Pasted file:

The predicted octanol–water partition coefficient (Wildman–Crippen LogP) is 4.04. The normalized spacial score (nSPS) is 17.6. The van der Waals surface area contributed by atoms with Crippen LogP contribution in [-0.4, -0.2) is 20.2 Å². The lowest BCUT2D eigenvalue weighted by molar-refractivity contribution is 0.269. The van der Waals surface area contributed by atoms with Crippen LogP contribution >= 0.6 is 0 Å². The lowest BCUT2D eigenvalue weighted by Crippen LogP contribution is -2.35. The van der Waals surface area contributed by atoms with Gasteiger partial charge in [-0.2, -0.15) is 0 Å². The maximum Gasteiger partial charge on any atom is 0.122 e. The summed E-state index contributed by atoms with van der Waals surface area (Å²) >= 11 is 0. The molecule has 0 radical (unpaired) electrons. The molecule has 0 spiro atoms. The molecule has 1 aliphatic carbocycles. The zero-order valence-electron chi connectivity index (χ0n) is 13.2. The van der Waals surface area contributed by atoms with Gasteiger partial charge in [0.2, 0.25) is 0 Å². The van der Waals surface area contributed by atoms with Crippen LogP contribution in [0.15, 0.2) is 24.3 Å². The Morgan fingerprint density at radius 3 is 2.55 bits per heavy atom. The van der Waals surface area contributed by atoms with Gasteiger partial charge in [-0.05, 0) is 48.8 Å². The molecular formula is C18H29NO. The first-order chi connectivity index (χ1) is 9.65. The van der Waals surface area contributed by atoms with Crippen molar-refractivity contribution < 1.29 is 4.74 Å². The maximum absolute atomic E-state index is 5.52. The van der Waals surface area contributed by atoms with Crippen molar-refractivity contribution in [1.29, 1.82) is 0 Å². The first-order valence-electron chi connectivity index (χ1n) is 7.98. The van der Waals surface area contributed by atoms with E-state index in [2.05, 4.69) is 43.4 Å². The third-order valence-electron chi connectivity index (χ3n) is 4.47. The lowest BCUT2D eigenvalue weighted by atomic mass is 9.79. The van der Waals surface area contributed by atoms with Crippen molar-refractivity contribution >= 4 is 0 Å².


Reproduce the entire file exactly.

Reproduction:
The predicted octanol–water partition coefficient (Wildman–Crippen LogP) is 4.04. The normalized spacial score (nSPS) is 17.6. The van der Waals surface area contributed by atoms with Crippen LogP contribution in [-0.4, -0.2) is 20.2 Å². The lowest BCUT2D eigenvalue weighted by molar-refractivity contribution is 0.269. The van der Waals surface area contributed by atoms with Crippen LogP contribution >= 0.6 is 0 Å². The lowest BCUT2D eigenvalue weighted by Crippen LogP contribution is -2.35. The van der Waals surface area contributed by atoms with Gasteiger partial charge in [-0.2, -0.15) is 0 Å². The maximum Gasteiger partial charge on any atom is 0.122 e. The summed E-state index contributed by atoms with van der Waals surface area (Å²) >= 11 is 0. The molecule has 0 radical (unpaired) electrons. The molecule has 0 spiro atoms. The molecule has 1 aliphatic carbocycles. The zero-order valence-electron chi connectivity index (χ0n) is 13.2. The van der Waals surface area contributed by atoms with Gasteiger partial charge in [0.2, 0.25) is 0 Å². The van der Waals surface area contributed by atoms with Crippen LogP contribution in [0.15, 0.2) is 24.3 Å². The Morgan fingerprint density at radius 3 is 2.55 bits per heavy atom. The van der Waals surface area contributed by atoms with Gasteiger partial charge in [-0.05, 0) is 48.8 Å². The molecular formula is C18H29NO. The first-order chi connectivity index (χ1) is 9.65. The van der Waals surface area contributed by atoms with Crippen molar-refractivity contribution < 1.29 is 4.74 Å². The maximum absolute atomic E-state index is 5.52. The van der Waals surface area contributed by atoms with Crippen molar-refractivity contribution in [1.29, 1.82) is 0 Å². The first-order valence-electron chi connectivity index (χ1n) is 7.98. The van der Waals surface area contributed by atoms with E-state index in [2.05, 4.69) is 43.4 Å². The third-order valence-electron chi connectivity index (χ3n) is 4.47. The lowest BCUT2D eigenvalue weighted by atomic mass is 9.79. The van der Waals surface area contributed by atoms with Crippen molar-refractivity contribution >= 4 is 0 Å².